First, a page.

Frequently Asked Questions about VAD

Answers for patients to frequently asked questions about ventricular assist devices (VAD):

What is heart failure?

What is a ventricular assist device (VAD)?

How is a VAD implanted?

What is it like to live with a VAD?

What support would I have?

How do I know if I would benefit from a VAD?

Are there other options for my condition?

What is heart failure?
Heart failure (HF) is a condition in which the heart is too weak to pump enough blood to meet your body's needs. HF is usually a chronic condition that can be effectively managed, even reversed, with proper medication, lifestyle changes, and occassionally, medical devices. HF has many causes, including previous heart attack. A specific cause is often not discovered.

What is a ventricular assist device (VAD)?

HeartMate II
Reprinted with the permission of Thoratec Corporation
A VAD is a mechanical heart pump that is surgically implanted in the body. The device helps a weak heart by pumping blood for the heart. See how a VAD works. A tiny spinning rotor within the device drains blood from the heart and pumps the blood into the major artery of the body (the aorta). Although the pump is within the body, a thin tube (or driveline) exits the skin over the abdomen to connect the internal pump to an external controller.

The VAD is implanted through an incision through your sternum (breast bone). A driveline, a tube that contains the electrical wire to run the pump, comes out of the skin on the left side of your abdomen. The pump is attached to your heart and takes the blood into the device and pumps it to the body through another tube attached to your aorta, the large artery leaving your heart. The VAD is powered by either batteries of wall power.

The VAD has four main parts:

HeartMate II
Reprinted with the permission of Thoratec Corporation
  • The implanted blood pump
  • A tube that passes out of your body on the left side of your abdomen (driveline)
  • A small computer (controller) that controls the pump’s operation.
  • The external power source, which is either two batteries that last ten hours or the power module that plugs directly into standard wall power.

How is a VAD implanted?
Surgery to implant a VAD is similar to other forms of open-heart surgery and requires the opening of the chest and upper abdomen and use of a heart-lung bypass machine. Once the chest has been surgically opened, one end of the VAD is sewn into the tip of the heart, and the other end is sewn into the aorta. The driveline is tunneled under the abdomen and exits the skin.

Occassionally, other types of heart surgery (bypass surgery, valve surgery) are performed at the same time as the VAD is implanted. Surgery usually takes six to ten hours. After the surgery, patients recover in the intensive care unit for several days.

 

What is it like to live with a VAD?
Most patients who undergo VAD surgery feel dramatically improved once they have recovered from surgery (several weeks) and are able to enjoy an active lifestyle. Many patients find that they are able to enjoy activities they had not experienced in years. Although some adjustments are needed, patients can maintain physical intimacy with a partner, travel and enage in non-contact sports like golf.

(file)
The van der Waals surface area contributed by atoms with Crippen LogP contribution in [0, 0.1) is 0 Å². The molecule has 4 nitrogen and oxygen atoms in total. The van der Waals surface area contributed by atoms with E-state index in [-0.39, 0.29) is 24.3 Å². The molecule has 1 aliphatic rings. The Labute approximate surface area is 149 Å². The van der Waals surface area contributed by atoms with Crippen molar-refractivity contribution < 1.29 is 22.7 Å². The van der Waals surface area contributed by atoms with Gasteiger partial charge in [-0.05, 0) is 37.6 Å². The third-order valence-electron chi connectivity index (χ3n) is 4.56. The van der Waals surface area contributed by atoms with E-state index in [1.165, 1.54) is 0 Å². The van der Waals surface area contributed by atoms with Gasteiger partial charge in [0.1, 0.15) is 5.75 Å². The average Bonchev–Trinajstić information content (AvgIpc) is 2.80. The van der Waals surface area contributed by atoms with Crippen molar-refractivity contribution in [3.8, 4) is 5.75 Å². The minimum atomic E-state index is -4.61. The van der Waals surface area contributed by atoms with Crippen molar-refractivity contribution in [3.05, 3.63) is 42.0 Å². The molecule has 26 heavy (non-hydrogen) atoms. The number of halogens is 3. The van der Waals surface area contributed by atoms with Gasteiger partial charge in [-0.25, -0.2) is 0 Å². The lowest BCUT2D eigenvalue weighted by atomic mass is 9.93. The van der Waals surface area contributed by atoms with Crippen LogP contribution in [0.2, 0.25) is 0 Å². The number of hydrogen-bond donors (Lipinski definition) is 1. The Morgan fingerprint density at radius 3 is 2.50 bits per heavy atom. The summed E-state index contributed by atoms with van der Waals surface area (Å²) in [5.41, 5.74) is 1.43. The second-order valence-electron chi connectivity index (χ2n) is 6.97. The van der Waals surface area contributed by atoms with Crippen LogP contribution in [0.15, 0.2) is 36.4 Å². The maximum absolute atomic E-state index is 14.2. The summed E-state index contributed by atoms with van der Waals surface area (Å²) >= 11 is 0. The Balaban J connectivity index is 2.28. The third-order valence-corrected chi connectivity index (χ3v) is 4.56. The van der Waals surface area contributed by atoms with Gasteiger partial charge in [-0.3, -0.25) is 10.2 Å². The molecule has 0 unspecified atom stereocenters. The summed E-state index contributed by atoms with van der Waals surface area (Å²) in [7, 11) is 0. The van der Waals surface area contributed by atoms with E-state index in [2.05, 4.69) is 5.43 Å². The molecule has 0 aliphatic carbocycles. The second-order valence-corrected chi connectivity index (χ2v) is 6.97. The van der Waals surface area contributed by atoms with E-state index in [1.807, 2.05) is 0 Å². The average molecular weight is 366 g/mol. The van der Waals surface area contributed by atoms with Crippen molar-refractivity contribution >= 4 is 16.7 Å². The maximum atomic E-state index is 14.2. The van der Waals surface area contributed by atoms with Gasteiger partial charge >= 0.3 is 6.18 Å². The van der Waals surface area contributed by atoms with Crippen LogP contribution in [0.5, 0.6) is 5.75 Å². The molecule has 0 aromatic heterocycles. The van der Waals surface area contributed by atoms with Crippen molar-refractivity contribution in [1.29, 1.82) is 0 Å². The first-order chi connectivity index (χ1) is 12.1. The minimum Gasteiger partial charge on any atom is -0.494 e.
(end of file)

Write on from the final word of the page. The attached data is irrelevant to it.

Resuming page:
Having a VAD does require continued use of medications, including blood thinners; close follow-up with the medical care team; and care of the driveline exit site to prevent infection. Patients with a VAD are required to carry equipment at all times: extra batteries, extra controller and a cell phone. These items can all fit into a convenient travel case. You must be tethered either to the batteries or the power module at all times.

Patients with a VAD can shower using a special kit to prevent water from damaging the device components, but immersion in water, such as bathing or swimming, is not safe. In addition, VAD patients are encouraged not to drive.

This all sounds overwhelming. What support would I have?

HeartMate II
Reprinted with the permission of Thoratec Corporation

The VAD team will train you or your caregiver to change the dressing and manage the device and power supply. You or your caregiver will also be taught what to do in an emergency, including changing the controller. You will be able to be alone at home after your have recovered from the procedure and can demonstrate adequate knowledge of the procedures. Otherwise, we will require you to have a caregiver (such as a family member) with you at all times in case of an emergency.

There will be a member of the team available for you at all times by cell phone to answer questions and advise you in case of an emergency.

How do I know if I would benefit from a VAD?
There are many potential treatments for heart failure. It is important that you receive personalized recommendations to ensure you receive the right treatment for your particular circumstances. Always consult with your physician. Additional information for medical professionals can be found here. Or, ask your doctor to consider referring you for a consultation with a Providence heart failure specialist.

Are there other options for my condition?
There are a number of other treatments for heart failure including oral and IV medications and heart transplantation. Our goal is help identify the best treatment for you, based upon your condition and your goals.